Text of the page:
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Intro to terrorism chapter 2

by: Amanda Beecham

Intro to terrorism chapter 2 EM 351

Marketplace > Jacksonville State University > Emergency Mgmt > EM 351 > Intro to terrorism chapter 2
Amanda Beecham
Jacksonville State University
GPA 3.4

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About this Document

Week 2, chapter 2.
Introduction to terrorism
Eugene I. Rothman, Jeff R. Ryan
Class Notes
terrorism, intro, Emergencymanagement
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This 10 page Class Notes was uploaded by Amanda Beecham on Monday August 29, 2016. The Class Notes belongs to EM 351 at Jacksonville State University taught by Eugene I. Rothman, Jeff R. Ryan in Fall 2016. Since its upload, it has received 13 views. For similar materials see Introduction to terrorism in Emergency Mgmt at Jacksonville State University.

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Date Created: 08/29/16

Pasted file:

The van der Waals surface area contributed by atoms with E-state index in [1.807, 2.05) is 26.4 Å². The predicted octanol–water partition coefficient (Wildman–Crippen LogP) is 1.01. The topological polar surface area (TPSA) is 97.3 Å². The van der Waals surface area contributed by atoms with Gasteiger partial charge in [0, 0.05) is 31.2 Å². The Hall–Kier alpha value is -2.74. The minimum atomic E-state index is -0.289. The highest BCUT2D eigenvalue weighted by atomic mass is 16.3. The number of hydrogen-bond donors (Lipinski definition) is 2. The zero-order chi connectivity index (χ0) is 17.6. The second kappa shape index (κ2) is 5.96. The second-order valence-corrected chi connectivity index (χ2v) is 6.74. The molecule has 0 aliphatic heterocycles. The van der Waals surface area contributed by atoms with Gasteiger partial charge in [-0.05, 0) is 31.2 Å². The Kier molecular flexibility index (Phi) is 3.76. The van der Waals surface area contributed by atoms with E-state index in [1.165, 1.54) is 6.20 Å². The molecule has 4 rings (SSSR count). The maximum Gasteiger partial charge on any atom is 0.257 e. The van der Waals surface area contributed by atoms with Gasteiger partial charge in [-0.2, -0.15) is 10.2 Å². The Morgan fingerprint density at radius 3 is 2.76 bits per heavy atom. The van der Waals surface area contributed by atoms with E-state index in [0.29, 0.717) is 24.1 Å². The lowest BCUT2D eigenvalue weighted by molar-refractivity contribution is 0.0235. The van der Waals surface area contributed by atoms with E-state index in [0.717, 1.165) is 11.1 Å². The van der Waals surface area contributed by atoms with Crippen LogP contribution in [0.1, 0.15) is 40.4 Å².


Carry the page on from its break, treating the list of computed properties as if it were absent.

Intro to T errorism-Chapter 2  Defining Terrorism o New terrorism is defined by the threat of WMD (weapons of mass destruction), high casualty rates, and random targeting.  The use of these weapons against civilians is indefensible regardless of the cause. o State Sponsored Terrorist Environments  Examples: Nazi Germany, the French reign of terror, and Stalin in Russia.  Considered a positive to defend order and liberty. o Dissident Terrorist Environments  Referred to as ‘freedom fighters’  Understanding Extremism: the foundation of terrorism  Extremism is not always huge events like terrorist attacks, sometimes it can be as small as publishing a newspaper or sponsoring a debate. o Defining Extremism  Takes an idea to the extremes regardless of consequences  Does not tolerate anyone’s views but their own  Words by themselves, no matter how offensive, are not acts of terrorism.  Common Characteristics of Violent Extremists o Intolerance  It is the trademark of extremist belief and terrorist behavior. o Moral Absolutes  Extremists develop moral absolutes to clearly distinguish between good and evil. o Broad Conclusions  These are made to simplify the goals and the nature of the extremist’s opponents.  Evidence is usually based on a belief system and not logic. o New Language and Conspiratorial Beliefs  This is used to demonize the enemies and set apart those within the group.  Example: Neo-Nazi rightists use the term “mud people” to refer to non-European races.  The World of the Extremist  Extremists often believe that secret forces are out to get them.  Religion is often an underlying factor for extremist activity.  Extremists have a very clear sense of mission, righteousness, and purpose.  Extremists beliefs and terrorist behaviors are logical from the perspective of those who accept the behavior and illogical to those who reject it.  Defining Terrorism: An Ongoing Debate o Guerrilla Warfare  Guerrilla warfare is not equal to terrorism. 2  Guerrilla (“little war”) was a term that was used in the 19th century after Napoleon fought a long, unsuccessful war in Russia.  A Sampling of Formal Definitions o The most common characteristics that are widely used to help define terrorism are:  Illegal force  Attacks against civilians, or passive military targets.  Subnational actors  Acts aimed at affecting audience  Unconventional methods  Political motives o The American Context: Defining Terrorism in the US  The United States has not adopted a single definition for terrorism to use in government policy. Instead we use a variety of definitions used by government agencies.  The United States Department of Defense (DOD) used the definition…”the unlawful use of violence or threat of violence, often motivated by religious, political, or other ideological beliefs, to instill fear and coerce governments or societies in pursuit of goals that are usually political.”  The US Code defines terrorism as…”illegal violence that attempts to intimidate or coerce a civilian population…influence the policy of a government by intimidation or coercion or… affect the conduct of a government by assassination or kidnapping” 3  The FBI uses their own definition of terrorism…”the unlawful use of force or violence against persons or property to intimidate or coerce a Government the civilian population, or any segment thereof, in furtherance of political or social objectives.”  The State Department uses this definition of terrorism...”premeditated, politically motivated violence perpetrated against non-combatant targets by subnational groups or clandestine agents.”  Combining all these definitions gives us one functioning definition… “Terrorism is a premeditated and unlawful act in which groups or agents of some principle engage in a threatened or actual use of force or violence against human or property targets. These groups or agents engage in this behavior, intending the purposeful intimidation of governments or people to affect policy or behavior, with an underlying political objectives.”  All of these elements make a very narrow, legalistic approach to terrorism.  Types of Terrorism o State Terrorism  “from above”  committed by governments against perceived enemies  can be externally against international enemies, or internally against domestic foes. o Dissident Terrorism 4  “from below”  committed by non-state movements and groups against the governments, religious groups, or other enemies whether they be real or perceived. o Religious Terrorism  Motivated by an absolute belief that an otherworldly power has commanded violence for the glory of the faith. o Criminal Terrorism  Motivated by profit or some combination of politics or profits.  Tradition criminal enterprises (ex. Italian Mafia) accumulate profits for personal use.  Criminal-political enterprises (ex. Colombia’s FARC) accumulated profit to keep the movement going. o International terrorism  Targets are selected because of their value, either to the home country or across international boundaries.  A Definitional Problem: Perspectives on Terrorism  Perspective is everything when it comes to defining terrorism.  Fighters within movements will sometimes resist classifying themselves within Western perspectives.  Example: Mujahideen are radical Islamic fighters. o Perspective One: Four Quotations 5  “One person’s terrorist is another person’s freedom fighter”  Terrorist never consider themselves to be bad, but they will admit that they have been forced into terrorist methods.  “One man willing to throw away his life is enough to terrorize a thousand.”  A motivated individual willing to sacrifice oneself when committing a violent act in conjunction with good timing, precision, and a purpose is an priceless weapon of war.  “Extremism in defense of liberty is no vice.”  This quote shows the uncompromising belief in the absolute righteousness of a cause.  Clear line between good and evil  You can substitute any cause with the word liberty to understand how the expression can confirm any devotion to a cause.  “It became necessary to destroy the town to save it.”  Terrorists use this to justify hardships that they endure, and also impose. o Perspective Two: Participants in a Terrorist Environment  The terrorist  The perpetrators of violent acts.  They believe it is a justifiable act of war. 6  They target civilians or uncommitted bystanders of the enemy.  If an attack is properly carried out, they will deliver symbolic messages to an audience. This is called propaganda by the deed.  They cast themselves as martyrs, soldiers, and freedom fighters. If they are successful in this feat they will be portrayed as frontline movement representing an oppressed people.  The supporter  Generally refer to the terrorists as freedom fighters.  They will rationalize their methods even if they do not agree with them.  They often help spin the cause and manipulate reports of attacks.  They will allude to the grievances to the reason for using terrorist methods.  The victim  Victims of violence will rarely sympathize with the perpetrators regardless of motive.  Terrorists view high profile attacks as wake up calls for the victims to understand their cause.  Terrorists believe that the victims can become educated by the deed, and through propaganda.  The target 7  Targets are symbolic most of the time.  They can be property or people targets.  Targets are selected because they symbolize the interests of the terrorist group.  Terrorists can gain understanding or sympathy if they can control the media into spinning their reasons for the attack  The onlooker  These people are the broad audience to a terror attack.  They can be directly effected or indirectly effected.  Onlookers can despise, sympathize, or remain neutral towards the attackers.  If a government tries to repress the media about the attacks, the terrorist group can gain new supporters.  The analyst  Analysts are important because they create different perspectives, can interpret incidents, and label the participants.  Leaders and the media play extremely strong roles in the analysis of an event  Political leaders, scholars, and experts all rely on the media to express their expert opinions.  Many characteristics can shape the perspectives on all of these participants in a terrorist environment some of them are: 8  Political associations  Emotional responses  Labeling of participants  Symbolism  Perspective three: Terrorism or Freedom Fighting? o Groups will never label themselves as terrorists. o They will align themselves with things like liberation, national identity, religious fervor, and democracy. o Example: Provisional Irish republican army (Provos) fight on the behalf of oppressed people.  Perspective four: extremism or “mainstreamism”? o Some terrorist organizations will admit that their methods are extreme but always have justification o Governments have also adopted authoritarian measures to counter domestic threats o Between 1976-1983 an estimated 30,000 people disappeared during the “dirty war” in Argentina.  Political Violence Matrix  The political violence matrix aids in helping understand the scales and qualities of violence that define terrorist violence.  One distinguishing feature between the models is the relationship between the quality of force, and the characteristics of the intended target of the attack. o Combatants, Noncombatants, and the Use of Force  Lines are not clearly drawn when it comes to terms such as combatant target, 9 noncombatant target, and also discriminate force, and indiscriminate force. o Combatant and Noncombatant Targets  Combatants refers to adversaries who participate in armed conflict.  Noncombatants include civilians with no ties to the military, off duty military in non-warfare scenarios, and other security forces.  Civilians can become combative, especially during times of social unrest. o Discriminate and Indiscriminate Forces  Indiscriminate force is the application of force without attempting to limit the degree of destruction of the target.  Discriminate force is considered acceptable when used against combatants in war. It is a more precise use of limited force and strictly condemned in non-warfare situations. 10